There is abundant evidence that the College has assembled an outstanding array of the nation's best young scholars. The College attracted 314 National Merit Scholarship winners last year; the colleges with the next largest numbers had 203, 169, 141 and 113 respectively. The three colleges enrolling the largest numbers of winners in the National Achivement Scholarship for African-American students were Harvard and Radcliffe with 55, followed by 34 at the second institution and 25 at the third. Of the 20 finalists in the Westinghouse Science Talent Search, 11 enrolled this year at Harvard and Radcliffe. In the 31 years from 1960 through 1990, 240 Westinghouse finalists have rolled, making Harvard and Radcliffe by far their most frequent choice.

(We have also enrolled 90 of the 317 students who participated in the Research Science Institute of the Center for Excellence in Education in McLean, Virginia. Of this year's six National Advanced Placement Scholars, four chose Harvard and Radcliffe. Harvard undergraduates have won the Putnam Mathematics Competition for the fifth straight year. Harvard and Radcliffe students this year received 17 Rotary Scholarships; five Fulbright Scholarships; four Marshall Scholarships; and three Rhodes Scholarships. Harder to quantify is the remarkable rate of admission to first-rate graduate and professional schools achieved by Harvard and Radcliffe students.)

At the opposite end of the spectrum in our applicant pool are 10 to 20 percent of the applicants who would probably experience severe academic difficulty here. This means that there are approximately 10,000 qualified applicants to vie for the 2200 admit letters mailed in April (2200 are admitted to fill a class of 1600).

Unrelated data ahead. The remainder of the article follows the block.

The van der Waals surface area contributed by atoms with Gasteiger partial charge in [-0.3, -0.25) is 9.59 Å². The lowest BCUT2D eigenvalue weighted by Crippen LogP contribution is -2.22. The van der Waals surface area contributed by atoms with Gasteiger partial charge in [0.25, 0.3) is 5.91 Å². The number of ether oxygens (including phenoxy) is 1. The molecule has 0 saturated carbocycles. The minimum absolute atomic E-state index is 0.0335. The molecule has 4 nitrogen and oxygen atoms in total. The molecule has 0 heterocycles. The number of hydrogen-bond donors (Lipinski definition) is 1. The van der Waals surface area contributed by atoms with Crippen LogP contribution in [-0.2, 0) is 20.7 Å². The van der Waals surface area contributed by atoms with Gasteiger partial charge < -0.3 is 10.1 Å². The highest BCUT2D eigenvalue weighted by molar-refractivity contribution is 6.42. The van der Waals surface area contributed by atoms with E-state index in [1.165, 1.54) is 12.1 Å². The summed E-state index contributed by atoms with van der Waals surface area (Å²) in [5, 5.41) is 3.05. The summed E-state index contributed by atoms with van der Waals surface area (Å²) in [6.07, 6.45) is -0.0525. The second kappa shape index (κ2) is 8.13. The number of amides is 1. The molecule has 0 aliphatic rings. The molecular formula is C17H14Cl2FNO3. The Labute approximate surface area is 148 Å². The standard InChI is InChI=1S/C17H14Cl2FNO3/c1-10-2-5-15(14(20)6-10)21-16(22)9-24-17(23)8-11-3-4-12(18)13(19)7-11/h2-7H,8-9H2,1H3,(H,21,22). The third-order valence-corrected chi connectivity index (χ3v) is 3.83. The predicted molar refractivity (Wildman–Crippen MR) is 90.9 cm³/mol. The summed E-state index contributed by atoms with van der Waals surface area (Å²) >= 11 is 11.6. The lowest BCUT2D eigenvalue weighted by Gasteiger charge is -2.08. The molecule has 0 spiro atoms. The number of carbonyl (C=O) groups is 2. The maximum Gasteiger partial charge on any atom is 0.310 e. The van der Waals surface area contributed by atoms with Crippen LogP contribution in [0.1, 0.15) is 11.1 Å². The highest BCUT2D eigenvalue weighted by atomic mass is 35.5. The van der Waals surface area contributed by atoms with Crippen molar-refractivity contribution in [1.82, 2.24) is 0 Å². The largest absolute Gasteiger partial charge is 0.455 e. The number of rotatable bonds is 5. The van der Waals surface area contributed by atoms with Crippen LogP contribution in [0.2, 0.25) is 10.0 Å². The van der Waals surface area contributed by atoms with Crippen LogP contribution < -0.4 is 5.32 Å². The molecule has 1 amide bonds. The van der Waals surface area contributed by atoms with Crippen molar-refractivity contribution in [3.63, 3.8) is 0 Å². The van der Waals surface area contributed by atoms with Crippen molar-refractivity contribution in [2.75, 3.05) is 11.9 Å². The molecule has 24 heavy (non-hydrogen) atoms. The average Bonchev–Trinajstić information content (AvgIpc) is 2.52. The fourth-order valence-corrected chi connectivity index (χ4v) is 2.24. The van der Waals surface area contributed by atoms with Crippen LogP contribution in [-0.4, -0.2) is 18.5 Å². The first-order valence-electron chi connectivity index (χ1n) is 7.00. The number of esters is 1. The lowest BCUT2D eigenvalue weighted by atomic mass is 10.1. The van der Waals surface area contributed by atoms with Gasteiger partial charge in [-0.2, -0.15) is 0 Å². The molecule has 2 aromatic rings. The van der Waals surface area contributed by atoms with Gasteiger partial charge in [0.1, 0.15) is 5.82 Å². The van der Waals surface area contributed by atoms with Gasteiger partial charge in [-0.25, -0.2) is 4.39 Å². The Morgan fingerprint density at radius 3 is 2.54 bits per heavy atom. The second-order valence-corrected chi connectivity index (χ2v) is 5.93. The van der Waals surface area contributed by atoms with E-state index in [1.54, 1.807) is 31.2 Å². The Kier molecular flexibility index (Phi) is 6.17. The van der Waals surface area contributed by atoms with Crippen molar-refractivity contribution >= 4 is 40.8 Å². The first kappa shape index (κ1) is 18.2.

While SATs and other academic credentials are of interest to the Committee, there are many other factors that are considered. Certainly socioeconomic and ethnic diversity are important and so are musical and artistic talents and "distinguishing excellences" of nearly every sort.

We know that the academic credential for the 10,000 or so qualified applicants, except for those of the small group of exceptionally promising potential scholars, are much less likely to predict truly unusual academic accomplishments. There is relatively little difference over the four years in the grades achieved by those with SAT scores that differed by 50 or 100 points or more. Most students (well over 90 percent) will graduate and the substantial majority will graduate with honors grades.

For many decades, the Admissions Committee has chosen the person with truly unusual accomplishments over one who has demonstrated little achievement in any form even though he or she may have somewhat higher SATs. For example, the Committee might decide to sacrifice 150 SAT points and take a highly gifted musician who, by Crimson standards, is "less qualified." In fact, students who are highly active extracurricularly do better academically than those who are not. Extracurricular excellences usually indicate energy, drive and commitment that serve a student well during college and beyond. Extracurricular activities are also a principal means by which undergraduates come to know one another and educate one another in the broadest sense.

Thus extracurricular activities have long served as one "tip" factor in college admissions here and elsewhere, yet The Crimson seems to misunderstand how the term "tip" is used. "Tips" come into play at the point when the Committee is looking for positive reasons to admit a candidate, as relatively few of the many qualified candidates can be admitted. The shorthand terminology--"tip"--does not suggest that the "positive weight" given to a candidate can be quantified or otherwise expressed as a formula.

Successful candidates are "tipped" in for various reasons. Beyond the top scholars, the most typical "admit" would be one who is strong across the board academically, extracurricularly and in personal qualities. Each admitted student has, of course, sufficient academic credentials, positive school recommendations and supporting interviews along with whatever the tip or distinguishing excellence might be.